TL/DR: It’s good, but don’t buy yet…
Shotguns and Sorcery the Roleplaying Game is based on the fantasy-noir novels from Matt Forbeck. Mr. Forbeck is credited as the lead writer on the game, while Robert Schwalb (of Shadow of the Demon Lord fame) has written the rules. The game was kickstarted in November 2014 with a delivery date of December 2015. I got my copy a few months ago and finally read through it. Was it worth the wait? Nope. Is it any good? Yes.
If you are not aware of Forbeck’s stories, the Shotguns and Sorcery universe is a bash of the fantasy and detective-noir genres. The author has created a world where only one city still exists. The rest of the continent is overrun by hordes of zombies. The action takes place in a crowded metropolis. Various fantasy races all occupy this city and there is a pretty strict class system with Elves at the top, Goblins at the bottom and humans somewhere in the middle.
Shotguns and Sorcery is a 270+ page hardback, with a nice matte-finished cover. The interior is full color, non-glossy paper. The illustrations are nice; kind of a comic book style. The artist, Jeremy Mohler (who is also the creator of the kickstarter), farmed out some of the coloring of his work to other artists. It shows. Many images are a lot “flatter” than others. The book itself looks ok. I don’t think the binding will put up with much abuse at the game table. It feels like the kind of product I’d get from a print on demand company.
The books is divided into seven “parts”, each composed of one or more chapters, and an appendix. I’m going to sum up some of the “parts” quickly. Part 1: Getting Started, is the introduction most role playing games start with. Part 3: Playing the Game, is pretty much a cut-and-paste of the Cypher System rules. Part 7: The Game Master, offers advice on how to run the game; again similar to what many RPGs do. The appendix has a character sheet and the backer list from the Kickstarter. I’ll go into a little more detail on the other parts since they are really where the “new stuff” is located.
Part 2: Character Creation is composed of five chapters and the layout and contents should be familiar to anyone who has played a Cypher System game. Characters in Shotguns and Sorcery follow the “I am a (descriptor), (type) who (focus)” model, but also adds “race” to the mix. Race does add some new cruft to the system. It determines the character’s starting stat pools and sometimes gives them a mechanical benefit akin to a descriptor. The races outlined are dwarf, elf, halfling, human and orc. I do wish the author could have added gnomes, goblins and a few other races that inhabit Dragon City instead of punting it to the GM. Type is the next chapter. Players may choose from Freelance (thief/fighter/mage), Veteran (warrior) and Wizard (magic user). I got a strong Jack, Glaive, Nano feel from the types, but overall I think they work with the game. I do wish they’d done a full-blown thief-type instead of rolling it into the Freelance. Chapters six and seven describe the Descriptor and Focus. They look like they were pulled or reskinned from the Cypher System (version one) rulebook. Finally, chapter eight describes equipment. This chapter looked like a standard list of medieval adventuring gear with firearms tacked on. Now, I haven’t read all of the stories in this universe, but from the couple I did read I got a pretty strong 1930’s vibe for technology. Yeah, magic replaces a lot of it – glow globes instead of electric lights and flying carpets instead of cars, but still…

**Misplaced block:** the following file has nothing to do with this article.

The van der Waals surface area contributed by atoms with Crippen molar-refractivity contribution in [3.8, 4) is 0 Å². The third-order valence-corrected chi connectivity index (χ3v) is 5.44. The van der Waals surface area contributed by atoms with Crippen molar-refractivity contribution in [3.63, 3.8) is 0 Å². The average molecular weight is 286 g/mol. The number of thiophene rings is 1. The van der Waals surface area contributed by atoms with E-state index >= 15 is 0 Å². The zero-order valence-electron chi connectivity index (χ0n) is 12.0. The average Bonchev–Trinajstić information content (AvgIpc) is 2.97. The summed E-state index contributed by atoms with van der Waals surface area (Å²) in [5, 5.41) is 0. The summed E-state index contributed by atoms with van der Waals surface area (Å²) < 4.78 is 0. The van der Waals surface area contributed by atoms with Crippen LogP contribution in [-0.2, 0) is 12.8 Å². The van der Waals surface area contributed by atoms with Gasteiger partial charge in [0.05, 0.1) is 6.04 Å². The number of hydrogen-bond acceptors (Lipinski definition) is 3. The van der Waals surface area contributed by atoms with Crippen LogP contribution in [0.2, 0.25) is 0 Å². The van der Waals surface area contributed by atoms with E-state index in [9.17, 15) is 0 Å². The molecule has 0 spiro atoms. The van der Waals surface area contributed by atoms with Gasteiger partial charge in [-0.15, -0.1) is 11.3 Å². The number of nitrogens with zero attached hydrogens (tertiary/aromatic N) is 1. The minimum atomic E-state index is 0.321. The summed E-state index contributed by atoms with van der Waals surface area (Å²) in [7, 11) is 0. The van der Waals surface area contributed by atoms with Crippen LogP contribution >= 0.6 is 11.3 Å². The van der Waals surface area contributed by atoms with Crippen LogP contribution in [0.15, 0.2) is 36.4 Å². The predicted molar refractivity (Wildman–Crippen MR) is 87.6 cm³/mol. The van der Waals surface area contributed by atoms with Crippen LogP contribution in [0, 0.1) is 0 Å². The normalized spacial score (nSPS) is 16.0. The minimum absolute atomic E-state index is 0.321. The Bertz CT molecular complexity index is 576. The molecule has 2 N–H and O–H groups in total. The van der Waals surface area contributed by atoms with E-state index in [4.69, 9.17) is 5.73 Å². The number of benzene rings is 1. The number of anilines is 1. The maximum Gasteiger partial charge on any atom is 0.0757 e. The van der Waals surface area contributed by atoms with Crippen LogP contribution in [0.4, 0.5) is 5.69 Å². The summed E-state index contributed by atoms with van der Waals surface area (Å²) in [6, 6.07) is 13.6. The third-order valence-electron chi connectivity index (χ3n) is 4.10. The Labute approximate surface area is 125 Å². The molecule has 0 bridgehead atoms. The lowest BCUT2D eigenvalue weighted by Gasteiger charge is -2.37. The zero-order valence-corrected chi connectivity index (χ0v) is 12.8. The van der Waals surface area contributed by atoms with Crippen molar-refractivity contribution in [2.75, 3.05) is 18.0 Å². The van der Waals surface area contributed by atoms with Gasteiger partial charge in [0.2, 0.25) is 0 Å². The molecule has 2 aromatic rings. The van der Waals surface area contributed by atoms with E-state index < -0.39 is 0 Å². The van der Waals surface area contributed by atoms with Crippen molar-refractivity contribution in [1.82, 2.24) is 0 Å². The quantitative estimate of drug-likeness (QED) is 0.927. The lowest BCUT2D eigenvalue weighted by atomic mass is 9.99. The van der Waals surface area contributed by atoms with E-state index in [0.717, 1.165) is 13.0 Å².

Part 4: Setting outlines the Dragon City, the many organizations and peoples in it. It also expands upon the world in general. As it turns out, there are far away kingdoms that have not been overrun by a horde of zombies!
Part 5: Creatures and Characters, is chock full of monsters. This is a pretty comprehensive “monster manual” for any fantasy game using the Cypher System. It’s something we really haven’t gotten in any published product to date and I think it’d be very useful to any GM who wanted to run D&D under these rules.
Part 6: Magic Items, has a good 10 pages of interesting magical items. Cyphers exist in Shotguns and Sorcery: they are one-use magic items like potions or scrolls. I really liked how some of the magical items were implemented in the game. You can actually get gear that doesn’t have an exhaustion rate to worry about. Again, this is all useful information for any GM who wants to run a more standard fantasy campaign using Cypher System.
If you’ve read through the Zaibatsu game posts, you’ll see a couple jabs at the Kickstarter campaign. I think Mohler went into this with the best of intentions, but fumbled the execution. I was sure I’d never see the book. By the time I got my copy, the excitement had worn off. I doubt I’ll ever run this, but I can mine it for ideas.
I really want to recommend this game, but won’t. Reason: The non-US backers are still waiting for their hard copies. Don’t give this guy your money until he squares up with the folks who helped fund this game.